The Friday Recliner ~ June 11

The Friday Recliner

Well here’s to the weekend friends.

I hope we all find simple ways to rest, recoup and celebrate life.

Lets start right here – – –

A Good Word

On Redefining Success

Morgan Harper Nichols

A Good Look

“Sit back, sink in”    Find more of this loveliness here

A Good Idea

by Lisa Jo Baker

There Are No Small Acts of Courage

When my mom came out of anesthesia from her bone marrow transplant she told me that she lay in her curtained off section of the recovery room listening to the conversations around her. She felt terrible. But she told me that she was sure it would all make a good story one day. So she wanted to notice the details. The families chatting around her. Kids bringing crayon cards to a sick parent. A husband rubbing his wife’s feet. Nurses whose laughter gurgled like bubbles blown through liquid sunshine. She lay in her bed and noticed the sounds of life around her because she wanted to translate her pain into a story.

I think of that moment often when I think about courage. That invisible moment, hidden behind a curtain, when a bald woman with a shrunken frame imagined the world in all its vivid pain and beauty so she could paint it with words for her daughter later that day.

I don’t know what life looks like for you right now. I just want to offer a reminder not to discount your so-called small acts of courage. No matter how invisible they may seem. No matter how fleeting.

Holding the hand of a paper thin and weary parent. Driving the surly teenager. Pushing through the toxicity in your office with grace. Writing a letter of recommendation for someone else’s job while you’re still desperately unemployed. Telling someone how sad you are. Asking for help. Listening to a friend without trying to fix them. Cleaning the mildew in the thankless shower. Believing the best about someone who believes the worst about you.

There are no small acts of courage friend. Your “tiny” brave is mighty.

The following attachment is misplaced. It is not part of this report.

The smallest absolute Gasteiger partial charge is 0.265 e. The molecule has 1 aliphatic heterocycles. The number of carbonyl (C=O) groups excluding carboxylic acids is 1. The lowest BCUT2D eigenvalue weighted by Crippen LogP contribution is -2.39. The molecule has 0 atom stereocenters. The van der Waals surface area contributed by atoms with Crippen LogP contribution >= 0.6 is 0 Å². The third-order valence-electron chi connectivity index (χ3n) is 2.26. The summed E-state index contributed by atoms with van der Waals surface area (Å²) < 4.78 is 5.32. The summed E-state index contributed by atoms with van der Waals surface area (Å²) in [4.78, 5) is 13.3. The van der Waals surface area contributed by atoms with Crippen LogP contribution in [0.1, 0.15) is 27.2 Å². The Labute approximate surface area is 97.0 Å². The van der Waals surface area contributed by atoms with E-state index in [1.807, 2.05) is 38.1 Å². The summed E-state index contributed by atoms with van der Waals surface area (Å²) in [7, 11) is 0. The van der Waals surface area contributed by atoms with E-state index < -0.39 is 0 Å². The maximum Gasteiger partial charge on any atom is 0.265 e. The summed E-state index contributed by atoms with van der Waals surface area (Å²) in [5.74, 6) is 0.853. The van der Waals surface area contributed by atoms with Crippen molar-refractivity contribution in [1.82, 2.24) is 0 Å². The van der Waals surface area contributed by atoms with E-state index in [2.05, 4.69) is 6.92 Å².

A Few Good Reads

Looking Back At My Ministry from Hospice Care

by Karl Travis

My feet hurt. To distract myself, I’m recalling my professional failures.

So my feet hurt. Well, my foot and two-thirds. The podiatrist tells me that blood-starved nerves cause pain and that, given my prognosis, amputation doesn’t make sense. I have a prescription, and it’s helping. Still, my feet hurt. All the time.

The pain sits just on the edge of real discomfort, which means that it can sap a lot of mental attention if I let it. The trick is not to. Stimulating conversation, a good book, or a cleverly written television show can provide just the right distraction – – – keep reading

13 Reader Comments on Relaxing

from Cup of Jo

The past few weeks have been a little hectic, and I’ve been craving some time to unwind. We love learning about ways to de-stress and recharge, so here are 13 reader comments about relaxing

On at-home routines:

“Listening to history lectures as I drift off to asleep. Diving deep into the Middle Ages or the ancient Greek world takes my mind off present woes, and also reminds me that people have come out of very difficult times before.” — Erin

“Every evening when I make it back to my studio in Harlem, I say aloud, ‘Hello, beautiful home!’ As an essential worker, I’ve found that my gratitude for a calm, safe and stabile home has deepened so much.” — Margo

“When I put my girls to bed, we do the senses game: name five things you can see, four things you can feel, three things you can hear, two things you can smell and one thing you can taste. My girls are three and five, and sometimes their answers are so funny! ‘I can taste my tongue. I can smell the wind.’ They love it and it definitely calms them down.” — Kelly

On one-on-one moments:

“On weekends, my dog and I are the first ones up, so I make a cup of tea and we check on all the plants. Sometimes that means watering and pruning, sometimes just sitting together and enjoying the peaceful greenness.” — Rachel- – keep reading

On Sea Changes and Souls at Sea

by Nikki F Thompson

We recently made a sea-change. Sounds exciting doesn’t it, the stuff of reality TV and life adventures. Actually, it was more like a series of hiccupy jumps, gulping for air, rather than a seamless transition. Together with our three children under eight, we moved from the deep inner-city surrounds of Sydney and the bustling communal environment of Bible college, to Toowong, a Queensland suburb close to the bush, where it was rumoured a giant python regularly sunned himself on the street, and finally to the very outer-edges of Brisbane, where land bumps up against water, and every sunset demands a camera. And if you think that sentence was long to read, imagine travelling all that distance.

Our kids call this place we have landed ‘the island,’ this space of swaying-headed palm trees and ever-shifting tones of blue-green water, of sunsets that ripple over waves that do little more than lap gently at the shore. We eat ice cream all the year round here, and sweaters are only for the early ‘winter’ mornings, or after dark, when you stand by the edge of the water and let the breeze whip through your hair and anything else it is able to take with it – – – keep reading

Have a beautiful weekend friends, rest up, do something you love xx

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